12:10 GMT03 August 2020
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    The notoriously-beleaguered F-35A US fighter jet will skip the Farnborough Air Show in the United Kingdom this summer for the second time, due, it was announced, to a lack of hangar space.

    The much-troubled F-35A fighter jet will not take part in the Farnborough Air Show this summer in England, according to the US Air Force. The fifth generation Lockheed Martin aircraft will be represented instead by the F-35B Marine Corps version, that features short-takeoff and vertical landing.

    The F-35A fighter jets were scheduled to take part in the Royal International Air Tattoo (RIAT) military show this July. They will instead take part in a heritage flyby and be on static display, said Air Force spokesman Captain Mark Graff.

    After the RIAT the F-35A will return to the US due, according to the official report, to a lack of hangar space at Farnborough.

    "The F-35 program will be well-represented at Farnborough by the Marine Corps and our F-35 program industry partners," said an Air Force spokesperson.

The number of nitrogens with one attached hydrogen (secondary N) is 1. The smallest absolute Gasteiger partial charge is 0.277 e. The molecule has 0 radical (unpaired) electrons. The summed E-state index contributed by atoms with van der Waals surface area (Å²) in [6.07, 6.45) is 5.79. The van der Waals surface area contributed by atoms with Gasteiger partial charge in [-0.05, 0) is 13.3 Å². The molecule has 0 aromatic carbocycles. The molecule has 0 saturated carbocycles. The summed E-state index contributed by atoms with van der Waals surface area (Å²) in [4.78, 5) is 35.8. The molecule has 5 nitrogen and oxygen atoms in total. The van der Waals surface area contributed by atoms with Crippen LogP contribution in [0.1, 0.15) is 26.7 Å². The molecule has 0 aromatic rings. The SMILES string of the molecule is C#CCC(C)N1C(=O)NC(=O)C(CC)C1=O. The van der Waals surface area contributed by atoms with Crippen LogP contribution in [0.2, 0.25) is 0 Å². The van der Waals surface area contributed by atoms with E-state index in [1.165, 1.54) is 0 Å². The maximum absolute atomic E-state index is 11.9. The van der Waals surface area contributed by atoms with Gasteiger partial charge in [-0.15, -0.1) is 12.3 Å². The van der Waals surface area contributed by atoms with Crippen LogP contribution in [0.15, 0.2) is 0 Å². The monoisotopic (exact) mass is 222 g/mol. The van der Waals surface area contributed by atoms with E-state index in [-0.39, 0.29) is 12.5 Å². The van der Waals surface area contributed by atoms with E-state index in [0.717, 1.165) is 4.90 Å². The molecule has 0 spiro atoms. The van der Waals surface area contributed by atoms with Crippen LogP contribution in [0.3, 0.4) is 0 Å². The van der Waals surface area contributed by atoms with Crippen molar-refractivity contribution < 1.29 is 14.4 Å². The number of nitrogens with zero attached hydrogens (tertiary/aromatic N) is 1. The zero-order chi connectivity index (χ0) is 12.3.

This is the second time an F-35A has failed to make it to the Farnborough show. In 2014 the entire F-35 (both Air Force and Marines) fleet was grounded after an engine fire in one of the aircraft.

    The jet fighter, with development costs estimated at over $56 billion, and likely to rise to about $1.5 trillion over its intended 55-year lifespan, has suffered numerous software failures causing various systems, including engines, to shut down mid-flight, threatening the aircraft and the pilot.

    Other notable and ongoing problems with the high-tech aircraft include flaws in its fuel and hydraulic systems, poor cockpit visibility, software glitches and freezes, faulty radar and ejection seats that do not work.

    In addition, the aircraft features a networking system which, according to GAO report, could render the entire fleet offline if one link in the networking chain fails.

    The Pentagon acknowledged that the F-35 fighter jet will not be ready for its final test phase until 2018, while the Project On Government Oversight made a more pessimistic estimation of 2022, by which time many of its systems may be obsolete.

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    Tags:
    fail, F-35 Lightning II, Farnborough International Airshow, US Air Force, US Marine Corps, Mark Graff, United Kingdom
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